The Summer Capital of the Philippines’ landing No. 6 in a global database firm’s list of safest cities in Southeast Asia was the result of the collective efforts of the locals, Baguio City Mayor Mauricio Domogan has said.
“It is a collective effort of the people of Baguio. Our collective effort is being recognized outside the city,” Domogan said in a late afternoon media briefing Wednesday.
“We have to express our commendation to all those who have contributed to this, especially to our BCPO (Baguio City Police Office) and employees, volunteers, barangay officials, barangay tanods, and all people who make the city of Baguio a peaceful city for all of us,” he added.
The mayor said the city government’s programs should continue to trickle down to the barangay level.
“The barangays should also make safety always a priority in their development programs,” he added.
Earlier, Domogan recognized the efforts of the police and the thousands of local volunteers who offer help not only in maintaining peace and order during special occasions and peak tourism season but even on ordinary days.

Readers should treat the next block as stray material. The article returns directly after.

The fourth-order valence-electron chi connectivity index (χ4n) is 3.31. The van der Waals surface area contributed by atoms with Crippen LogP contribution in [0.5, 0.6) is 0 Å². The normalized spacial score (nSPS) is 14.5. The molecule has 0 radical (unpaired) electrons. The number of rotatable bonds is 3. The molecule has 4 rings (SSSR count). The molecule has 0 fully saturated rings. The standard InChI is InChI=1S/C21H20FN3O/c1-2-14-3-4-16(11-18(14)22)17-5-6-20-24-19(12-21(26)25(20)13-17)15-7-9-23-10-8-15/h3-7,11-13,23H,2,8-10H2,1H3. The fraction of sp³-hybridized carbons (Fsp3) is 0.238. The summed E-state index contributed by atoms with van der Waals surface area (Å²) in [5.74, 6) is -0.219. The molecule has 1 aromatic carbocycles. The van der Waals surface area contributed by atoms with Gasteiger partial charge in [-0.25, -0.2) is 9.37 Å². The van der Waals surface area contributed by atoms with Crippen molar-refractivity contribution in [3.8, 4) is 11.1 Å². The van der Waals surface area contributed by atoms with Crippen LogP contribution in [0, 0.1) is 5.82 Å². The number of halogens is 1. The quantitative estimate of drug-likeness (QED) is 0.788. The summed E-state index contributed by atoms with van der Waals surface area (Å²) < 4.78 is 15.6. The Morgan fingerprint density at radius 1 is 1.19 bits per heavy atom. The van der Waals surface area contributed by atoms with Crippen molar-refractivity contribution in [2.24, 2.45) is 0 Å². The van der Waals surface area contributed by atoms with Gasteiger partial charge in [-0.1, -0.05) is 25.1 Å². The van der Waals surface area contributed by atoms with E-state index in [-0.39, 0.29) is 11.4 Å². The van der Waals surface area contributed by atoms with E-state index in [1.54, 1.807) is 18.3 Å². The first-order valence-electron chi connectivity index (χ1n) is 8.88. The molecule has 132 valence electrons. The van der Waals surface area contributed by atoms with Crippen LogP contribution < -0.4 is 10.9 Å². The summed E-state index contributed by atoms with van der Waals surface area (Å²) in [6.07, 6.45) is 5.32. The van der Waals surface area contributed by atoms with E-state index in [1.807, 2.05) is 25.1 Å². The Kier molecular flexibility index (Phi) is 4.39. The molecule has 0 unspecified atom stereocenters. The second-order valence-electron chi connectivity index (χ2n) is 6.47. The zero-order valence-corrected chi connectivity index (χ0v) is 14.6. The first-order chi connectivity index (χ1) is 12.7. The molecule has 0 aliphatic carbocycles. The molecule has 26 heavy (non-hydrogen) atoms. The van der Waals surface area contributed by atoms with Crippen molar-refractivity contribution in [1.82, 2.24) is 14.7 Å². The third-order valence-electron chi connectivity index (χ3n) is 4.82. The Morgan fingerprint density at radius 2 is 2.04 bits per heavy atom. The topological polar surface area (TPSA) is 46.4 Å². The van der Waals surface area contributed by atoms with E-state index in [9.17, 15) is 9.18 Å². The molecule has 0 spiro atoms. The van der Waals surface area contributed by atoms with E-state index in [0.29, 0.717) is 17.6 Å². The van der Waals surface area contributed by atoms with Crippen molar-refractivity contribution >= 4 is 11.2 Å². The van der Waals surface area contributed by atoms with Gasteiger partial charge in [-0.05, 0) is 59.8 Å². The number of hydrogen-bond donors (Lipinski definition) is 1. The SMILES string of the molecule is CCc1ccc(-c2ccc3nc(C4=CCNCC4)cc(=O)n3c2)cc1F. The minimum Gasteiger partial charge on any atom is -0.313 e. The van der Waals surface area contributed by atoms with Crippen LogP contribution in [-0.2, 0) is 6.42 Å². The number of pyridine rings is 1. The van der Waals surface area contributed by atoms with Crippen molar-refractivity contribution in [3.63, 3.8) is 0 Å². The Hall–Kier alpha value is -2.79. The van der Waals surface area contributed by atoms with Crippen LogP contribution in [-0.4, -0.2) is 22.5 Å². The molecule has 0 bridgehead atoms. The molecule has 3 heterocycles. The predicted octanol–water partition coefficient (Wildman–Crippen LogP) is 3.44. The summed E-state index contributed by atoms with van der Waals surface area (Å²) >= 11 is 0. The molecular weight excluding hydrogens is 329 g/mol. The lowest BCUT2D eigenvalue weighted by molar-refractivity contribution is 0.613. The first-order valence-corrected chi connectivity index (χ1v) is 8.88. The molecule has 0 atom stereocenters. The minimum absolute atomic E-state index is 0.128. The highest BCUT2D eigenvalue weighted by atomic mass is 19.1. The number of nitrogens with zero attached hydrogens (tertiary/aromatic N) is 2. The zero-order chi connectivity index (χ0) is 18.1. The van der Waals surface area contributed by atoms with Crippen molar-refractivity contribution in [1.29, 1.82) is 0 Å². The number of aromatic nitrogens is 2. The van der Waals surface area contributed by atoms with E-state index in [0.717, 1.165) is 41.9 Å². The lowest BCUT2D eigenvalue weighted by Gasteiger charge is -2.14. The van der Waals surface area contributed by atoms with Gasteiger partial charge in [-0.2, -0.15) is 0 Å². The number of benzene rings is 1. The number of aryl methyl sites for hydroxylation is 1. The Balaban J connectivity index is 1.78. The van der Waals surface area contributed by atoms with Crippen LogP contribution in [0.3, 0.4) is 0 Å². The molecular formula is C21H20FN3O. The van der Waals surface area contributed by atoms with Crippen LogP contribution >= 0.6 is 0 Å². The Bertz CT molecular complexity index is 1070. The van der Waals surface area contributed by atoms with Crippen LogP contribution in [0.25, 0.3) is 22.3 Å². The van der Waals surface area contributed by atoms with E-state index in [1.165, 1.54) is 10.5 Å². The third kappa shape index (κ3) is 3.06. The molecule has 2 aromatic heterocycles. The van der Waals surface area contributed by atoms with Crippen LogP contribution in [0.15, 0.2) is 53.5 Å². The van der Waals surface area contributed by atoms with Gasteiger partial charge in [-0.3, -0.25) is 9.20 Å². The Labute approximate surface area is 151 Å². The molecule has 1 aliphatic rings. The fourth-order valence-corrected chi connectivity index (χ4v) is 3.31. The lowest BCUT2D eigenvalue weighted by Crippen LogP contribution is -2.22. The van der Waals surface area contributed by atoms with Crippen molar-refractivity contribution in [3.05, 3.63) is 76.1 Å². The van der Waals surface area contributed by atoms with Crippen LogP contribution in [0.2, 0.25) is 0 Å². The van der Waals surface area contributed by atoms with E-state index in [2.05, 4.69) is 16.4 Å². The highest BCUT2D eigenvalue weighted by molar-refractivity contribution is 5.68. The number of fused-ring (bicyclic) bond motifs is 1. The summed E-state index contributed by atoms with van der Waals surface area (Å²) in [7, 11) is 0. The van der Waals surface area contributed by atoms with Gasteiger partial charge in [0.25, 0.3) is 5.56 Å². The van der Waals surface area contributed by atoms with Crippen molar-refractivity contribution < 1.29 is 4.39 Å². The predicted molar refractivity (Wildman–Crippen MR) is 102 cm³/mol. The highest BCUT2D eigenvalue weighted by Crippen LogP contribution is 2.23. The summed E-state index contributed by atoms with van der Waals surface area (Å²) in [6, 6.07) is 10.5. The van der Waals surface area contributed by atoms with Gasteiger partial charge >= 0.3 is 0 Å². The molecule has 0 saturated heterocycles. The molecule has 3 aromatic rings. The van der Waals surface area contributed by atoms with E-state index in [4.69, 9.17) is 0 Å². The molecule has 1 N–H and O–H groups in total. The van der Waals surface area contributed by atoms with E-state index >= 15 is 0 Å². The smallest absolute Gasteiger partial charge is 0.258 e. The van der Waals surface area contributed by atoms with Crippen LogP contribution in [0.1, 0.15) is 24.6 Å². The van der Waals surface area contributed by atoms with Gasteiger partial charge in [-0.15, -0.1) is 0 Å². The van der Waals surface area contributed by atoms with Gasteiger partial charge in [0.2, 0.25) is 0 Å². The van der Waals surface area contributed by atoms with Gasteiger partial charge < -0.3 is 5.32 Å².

Baguio City ranked sixth among the Safest Cities in Southeast Asia (SEA) in 2018 with a record of 58.38 safety index, according to Numbeo, the world’s largest crowd-sourced database firm that collects data from consumer prices to perceived crime rates and quality of health care in various cities worldwide.
Based on the survey, Singapore bagged the top spot, followed by Metro Manila’s Valenzuela City on the second spot with a rating of 74.79.
Third was Chiang Mai, Thailand, followed by the Philippines’ Davao on the fourth with a rating of 71.21, and Makati on the fifth with 60.44.
Bali, Indonesia tailed Baguio City, ranking seventh; followed by Cebu at No. 8 with 55.72 rating; Penang, Malaysia at No. 9; and Bangkok, Thailand on the 10th spot.
Baguio’s chief cop, Senior Supt. Ramil Saculles, said the city’s police force finds the ranking “overwhelming,” but ensured the continuous improvement of public safety services in the country’s City of Pines.
“Our personnel always wear their vest. There is a strong (police) presence in the streets, which I believe is the strongest point of BCPO. And our programs are geared toward genuine transformation,” Saculles said. (PNA)
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